Do you ever find your smartphone display to be too bright?

Taylor Martin
 from Concord, NC
Published: November 9, 2012

Of all the features and specifications your smartphone may have, the display is easily among the most important. It's what every user stares at, types on and interacts with for hours each and every day. It's the primary form of interfacing with your smartphone, meaning, if it's seriously lacking in a particular aspect or two, it can greatly affect the user's experience with the device.

Luckily, over the last three years, mobile display manufacturers have made seriously impressive improvements to the technology.

Resolutions alone have advanced from between HVGA (480 by 320 pixels) and WVGA (800 by 480 pixels) to a near standard of 720p or WXGA (1,280 by 800 pixels) resolutions. But a display's quality isn't solely dependent upon resolution. Many aspects come together to create a high quality display, such as: color gamut, brightness, contrast, pixel density (screen size versus resolution), viewing angles, reflectiveness, etc.

As a testament to the caliber of mobile devices, AnandTech put the iPhone 5 display under a microscope, so to speak, and found the 4-inch display outclasses some of the best televisions, computer monitors and projectors in grayscale and color accuracy. Chris Heinonen claims only one projector, which retails for about $20,000, comes close to the accuracy of the iPhone 5. Impressive, to say the least.

But there is one feature mobile users continue to struggle with: brightness.

In broad daylight, it's difficult to see even the brightest of mobile displays. To date, I can only recall one device that I was able to use in direct sunlight, and that's the ASUS Eee Pad Transformer Prime (TF201), which shipped with a Super IPS+ LCD. In normal mode, it was no brighter than your typical tablet display. But in extremely bright light, you had the ability to switch on the Super IPS+ mode, which gave the display an additional boost of brightness.

That said, I'm not outside a lot, and when I am, finding a shady spot or using the trusty hand visor trick is normally enough to get the job done in a pinch.

Where this brightness factor has been bothering me of late is in the dark. Display makers have endeavored to make their displays bright enough to suffice in sunlight. And it's made staring at some displays in the dark painful.

I was sitting in the local IMAX theater waiting on the pre-movie trailers to play before the premier of Skyfall last night. A.D.D. as I am, I pulled my Galaxy Note II out and started browsing the Web, Twitter and other things to kill time. Every few minutes, I found myself dragging the notification shade down and trying to drag the brightness slider to the far left, only to find the display was already as dim as possible. (Even though I had auto-brightness enabled, the Galaxy Note II still allows you to fine tune the auto-brightness.)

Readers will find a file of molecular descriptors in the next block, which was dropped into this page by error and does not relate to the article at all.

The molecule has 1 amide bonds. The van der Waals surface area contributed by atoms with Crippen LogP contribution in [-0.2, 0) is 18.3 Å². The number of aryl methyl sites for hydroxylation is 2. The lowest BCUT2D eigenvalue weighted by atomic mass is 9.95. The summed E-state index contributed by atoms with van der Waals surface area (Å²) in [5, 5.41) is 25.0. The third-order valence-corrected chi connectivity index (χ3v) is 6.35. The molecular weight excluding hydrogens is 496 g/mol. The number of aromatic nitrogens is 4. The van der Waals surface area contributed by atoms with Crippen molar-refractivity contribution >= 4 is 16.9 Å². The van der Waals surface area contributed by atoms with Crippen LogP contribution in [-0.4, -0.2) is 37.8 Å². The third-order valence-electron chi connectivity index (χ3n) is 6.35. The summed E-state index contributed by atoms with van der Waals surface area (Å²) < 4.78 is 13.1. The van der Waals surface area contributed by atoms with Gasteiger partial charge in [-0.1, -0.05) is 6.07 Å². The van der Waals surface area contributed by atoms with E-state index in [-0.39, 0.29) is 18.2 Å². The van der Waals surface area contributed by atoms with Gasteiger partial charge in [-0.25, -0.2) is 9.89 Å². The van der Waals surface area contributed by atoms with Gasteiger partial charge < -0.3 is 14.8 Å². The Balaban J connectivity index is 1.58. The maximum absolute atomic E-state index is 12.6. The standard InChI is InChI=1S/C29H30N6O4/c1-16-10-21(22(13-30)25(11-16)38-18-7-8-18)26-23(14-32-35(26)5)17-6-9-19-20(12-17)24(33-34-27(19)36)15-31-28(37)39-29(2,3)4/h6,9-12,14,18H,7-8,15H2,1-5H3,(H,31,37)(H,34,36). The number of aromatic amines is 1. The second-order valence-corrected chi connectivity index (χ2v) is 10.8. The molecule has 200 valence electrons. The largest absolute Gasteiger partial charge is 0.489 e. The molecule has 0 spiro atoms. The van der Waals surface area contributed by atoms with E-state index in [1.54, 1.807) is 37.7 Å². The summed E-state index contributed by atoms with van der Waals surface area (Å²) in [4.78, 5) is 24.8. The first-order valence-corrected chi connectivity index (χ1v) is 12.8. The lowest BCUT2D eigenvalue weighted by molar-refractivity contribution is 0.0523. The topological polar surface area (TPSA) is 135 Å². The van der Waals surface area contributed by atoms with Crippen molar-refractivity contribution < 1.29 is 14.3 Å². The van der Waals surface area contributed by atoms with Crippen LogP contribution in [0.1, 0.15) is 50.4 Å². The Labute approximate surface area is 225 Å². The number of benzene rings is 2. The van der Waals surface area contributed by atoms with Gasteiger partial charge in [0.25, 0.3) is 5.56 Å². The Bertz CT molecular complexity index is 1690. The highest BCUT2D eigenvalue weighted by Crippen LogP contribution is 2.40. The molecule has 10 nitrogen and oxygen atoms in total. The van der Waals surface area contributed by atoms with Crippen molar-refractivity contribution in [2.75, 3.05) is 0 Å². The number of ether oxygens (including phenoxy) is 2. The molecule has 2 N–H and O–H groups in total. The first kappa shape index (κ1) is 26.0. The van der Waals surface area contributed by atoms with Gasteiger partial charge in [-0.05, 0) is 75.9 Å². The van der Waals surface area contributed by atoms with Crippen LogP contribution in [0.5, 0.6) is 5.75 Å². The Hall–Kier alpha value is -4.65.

Laying in bed the other night, I had the same issue. In a pitch black room, I was watching an episode of one of my favorite shows via Netflix. I kept thinking to myself, "This display is entirely too bright," and I kept trying to make it dimmer to no avail.

And I've had the same problem with the iPhone 5. Unlock the iPhone at night and the display is sometimes blinding, though the iPhone's display can be tuned down to be significantly darker.

After the sun goes down, I do my best to keep my exposure to extremely bright lights and displays to a minimum. A few years back, I struggled from insomnia and learned that technology – bright displays in particular – was the root of the problem.

For the record, there are hundreds of applications like Screen Filter, which I had to use with the original Galaxy Note for the same reason. And I may have to incorporate it once again. These applications work, but they're not all that great either. The filter is simply adding a dark transparency to the foreground, meaning screen captures will appear dark, too.

I still cannot wrap my head around why manufacturers don't simply add the ability to dim the display even further. My MacBook Air, for example, dims to the point where the backlighting of the display is nearly off. And if I'm sitting in a dark room using my Air, rest assured the display is as dim as I can make it without having to strain my eyes. I don't have this option on the Galaxy Note II.

Do you have the same problem with your smartphones, ladies and gents? Is your smartphone too bright to comfortably use at night?